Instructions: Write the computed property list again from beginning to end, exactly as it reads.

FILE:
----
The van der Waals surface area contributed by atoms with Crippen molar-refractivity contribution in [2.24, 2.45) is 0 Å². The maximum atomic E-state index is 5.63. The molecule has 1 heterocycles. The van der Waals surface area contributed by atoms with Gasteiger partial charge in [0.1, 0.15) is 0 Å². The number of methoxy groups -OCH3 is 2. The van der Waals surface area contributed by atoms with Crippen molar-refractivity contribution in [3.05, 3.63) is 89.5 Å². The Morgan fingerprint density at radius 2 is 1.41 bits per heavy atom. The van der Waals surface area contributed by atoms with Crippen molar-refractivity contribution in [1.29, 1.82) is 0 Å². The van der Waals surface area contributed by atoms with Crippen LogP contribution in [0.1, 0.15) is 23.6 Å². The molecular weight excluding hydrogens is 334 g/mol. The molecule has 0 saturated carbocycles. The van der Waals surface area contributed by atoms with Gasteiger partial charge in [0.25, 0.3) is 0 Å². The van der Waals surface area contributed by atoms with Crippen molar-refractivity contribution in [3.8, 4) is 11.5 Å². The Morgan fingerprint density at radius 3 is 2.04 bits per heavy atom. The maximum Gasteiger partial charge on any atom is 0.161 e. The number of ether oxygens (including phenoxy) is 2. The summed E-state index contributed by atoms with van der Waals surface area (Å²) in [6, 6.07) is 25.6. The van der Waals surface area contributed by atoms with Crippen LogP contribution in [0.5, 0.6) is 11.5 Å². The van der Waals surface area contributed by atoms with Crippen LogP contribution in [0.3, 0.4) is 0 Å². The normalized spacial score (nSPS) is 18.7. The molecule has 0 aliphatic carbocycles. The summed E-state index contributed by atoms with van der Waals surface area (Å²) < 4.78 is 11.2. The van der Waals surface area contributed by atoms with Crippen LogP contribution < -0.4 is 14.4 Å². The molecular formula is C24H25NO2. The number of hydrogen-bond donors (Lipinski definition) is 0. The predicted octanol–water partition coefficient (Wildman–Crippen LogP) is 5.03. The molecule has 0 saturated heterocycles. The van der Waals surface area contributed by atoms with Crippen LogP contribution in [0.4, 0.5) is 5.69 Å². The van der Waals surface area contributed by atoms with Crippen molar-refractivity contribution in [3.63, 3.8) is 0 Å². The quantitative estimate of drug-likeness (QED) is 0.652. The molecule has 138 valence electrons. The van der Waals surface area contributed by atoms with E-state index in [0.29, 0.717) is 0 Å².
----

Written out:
The van der Waals surface area contributed by atoms with Crippen molar-refractivity contribution in [2.24, 2.45) is 0 Å². The maximum atomic E-state index is 5.63. The molecule has 1 heterocycles. The van der Waals surface area contributed by atoms with Gasteiger partial charge in [0.1, 0.15) is 0 Å². The number of methoxy groups -OCH3 is 2. The van der Waals surface area contributed by atoms with Crippen molar-refractivity contribution in [3.05, 3.63) is 89.5 Å². The Morgan fingerprint density at radius 2 is 1.41 bits per heavy atom. The van der Waals surface area contributed by atoms with Crippen molar-refractivity contribution in [1.29, 1.82) is 0 Å². The van der Waals surface area contributed by atoms with Crippen LogP contribution in [0.1, 0.15) is 23.6 Å². The molecular weight excluding hydrogens is 334 g/mol. The molecule has 0 saturated carbocycles. The van der Waals surface area contributed by atoms with Gasteiger partial charge in [0.25, 0.3) is 0 Å². The van der Waals surface area contributed by atoms with Crippen molar-refractivity contribution in [3.8, 4) is 11.5 Å². The Morgan fingerprint density at radius 3 is 2.04 bits per heavy atom. The maximum Gasteiger partial charge on any atom is 0.161 e. The number of ether oxygens (including phenoxy) is 2. The summed E-state index contributed by atoms with van der Waals surface area (Å²) in [6, 6.07) is 25.6. The van der Waals surface area contributed by atoms with Crippen LogP contribution in [0.5, 0.6) is 11.5 Å². The van der Waals surface area contributed by atoms with Crippen LogP contribution in [0.3, 0.4) is 0 Å². The normalized spacial score (nSPS) is 18.7. The molecule has 0 aliphatic carbocycles. The summed E-state index contributed by atoms with van der Waals surface area (Å²) < 4.78 is 11.2. The van der Waals surface area contributed by atoms with Crippen LogP contribution < -0.4 is 14.4 Å². The molecular formula is C24H25NO2. The number of hydrogen-bond donors (Lipinski definition) is 0. The predicted octanol–water partition coefficient (Wildman–Crippen LogP) is 5.03. The molecule has 0 saturated heterocycles. The van der Waals surface area contributed by atoms with Crippen LogP contribution in [0.4, 0.5) is 5.69 Å². The van der Waals surface area contributed by atoms with Crippen molar-refractivity contribution in [3.63, 3.8) is 0 Å². The quantitative estimate of drug-likeness (QED) is 0.652. The molecule has 138 valence electrons. The van der Waals surface area contributed by atoms with E-state index in [0.29, 0.717) is 0 Å².